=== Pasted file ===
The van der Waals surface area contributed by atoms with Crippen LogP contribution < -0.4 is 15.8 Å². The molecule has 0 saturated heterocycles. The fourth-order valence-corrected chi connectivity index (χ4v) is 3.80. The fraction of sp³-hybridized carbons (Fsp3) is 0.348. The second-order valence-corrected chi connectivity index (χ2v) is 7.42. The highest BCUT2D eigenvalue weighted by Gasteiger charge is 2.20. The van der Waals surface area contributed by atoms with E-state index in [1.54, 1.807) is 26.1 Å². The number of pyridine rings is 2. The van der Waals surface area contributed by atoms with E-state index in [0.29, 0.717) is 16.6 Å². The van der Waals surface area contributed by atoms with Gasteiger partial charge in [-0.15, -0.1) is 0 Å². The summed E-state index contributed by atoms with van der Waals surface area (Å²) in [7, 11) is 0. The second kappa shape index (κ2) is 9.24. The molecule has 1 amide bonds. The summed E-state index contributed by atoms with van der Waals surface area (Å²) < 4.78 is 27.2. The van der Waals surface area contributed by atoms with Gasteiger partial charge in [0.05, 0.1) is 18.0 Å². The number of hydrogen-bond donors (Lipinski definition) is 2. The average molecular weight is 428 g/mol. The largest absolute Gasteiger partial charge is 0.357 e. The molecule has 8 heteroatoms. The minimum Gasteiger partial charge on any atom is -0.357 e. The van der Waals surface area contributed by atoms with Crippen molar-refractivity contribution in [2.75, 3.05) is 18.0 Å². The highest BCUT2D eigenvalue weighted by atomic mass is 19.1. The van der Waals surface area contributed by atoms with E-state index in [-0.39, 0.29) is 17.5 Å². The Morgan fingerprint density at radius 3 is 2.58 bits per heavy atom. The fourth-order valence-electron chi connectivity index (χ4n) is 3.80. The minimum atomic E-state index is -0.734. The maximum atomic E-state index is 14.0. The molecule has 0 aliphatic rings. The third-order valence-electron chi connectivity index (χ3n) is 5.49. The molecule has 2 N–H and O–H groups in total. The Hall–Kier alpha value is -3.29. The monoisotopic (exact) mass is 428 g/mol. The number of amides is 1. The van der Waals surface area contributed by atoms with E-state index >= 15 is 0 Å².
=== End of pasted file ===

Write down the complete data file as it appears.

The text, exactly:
The van der Waals surface area contributed by atoms with Crippen LogP contribution < -0.4 is 15.8 Å². The molecule has 0 saturated heterocycles. The fourth-order valence-corrected chi connectivity index (χ4v) is 3.80. The fraction of sp³-hybridized carbons (Fsp3) is 0.348. The second-order valence-corrected chi connectivity index (χ2v) is 7.42. The highest BCUT2D eigenvalue weighted by Gasteiger charge is 2.20. The van der Waals surface area contributed by atoms with E-state index in [1.54, 1.807) is 26.1 Å². The number of pyridine rings is 2. The van der Waals surface area contributed by atoms with E-state index in [0.29, 0.717) is 16.6 Å². The van der Waals surface area contributed by atoms with Gasteiger partial charge in [-0.15, -0.1) is 0 Å². The summed E-state index contributed by atoms with van der Waals surface area (Å²) in [7, 11) is 0. The second kappa shape index (κ2) is 9.24. The molecule has 1 amide bonds. The summed E-state index contributed by atoms with van der Waals surface area (Å²) < 4.78 is 27.2. The van der Waals surface area contributed by atoms with Gasteiger partial charge in [0.05, 0.1) is 18.0 Å². The number of hydrogen-bond donors (Lipinski definition) is 2. The average molecular weight is 428 g/mol. The largest absolute Gasteiger partial charge is 0.357 e. The molecule has 8 heteroatoms. The minimum Gasteiger partial charge on any atom is -0.357 e. The van der Waals surface area contributed by atoms with Crippen molar-refractivity contribution in [2.75, 3.05) is 18.0 Å². The highest BCUT2D eigenvalue weighted by atomic mass is 19.1. The van der Waals surface area contributed by atoms with E-state index in [-0.39, 0.29) is 17.5 Å². The Morgan fingerprint density at radius 3 is 2.58 bits per heavy atom. The fourth-order valence-electron chi connectivity index (χ4n) is 3.80. The minimum atomic E-state index is -0.734. The maximum atomic E-state index is 14.0. The molecule has 0 aliphatic rings. The third-order valence-electron chi connectivity index (χ3n) is 5.49. The molecule has 2 N–H and O–H groups in total. The Hall–Kier alpha value is -3.29. The monoisotopic (exact) mass is 428 g/mol. The number of amides is 1. The van der Waals surface area contributed by atoms with E-state index >= 15 is 0 Å².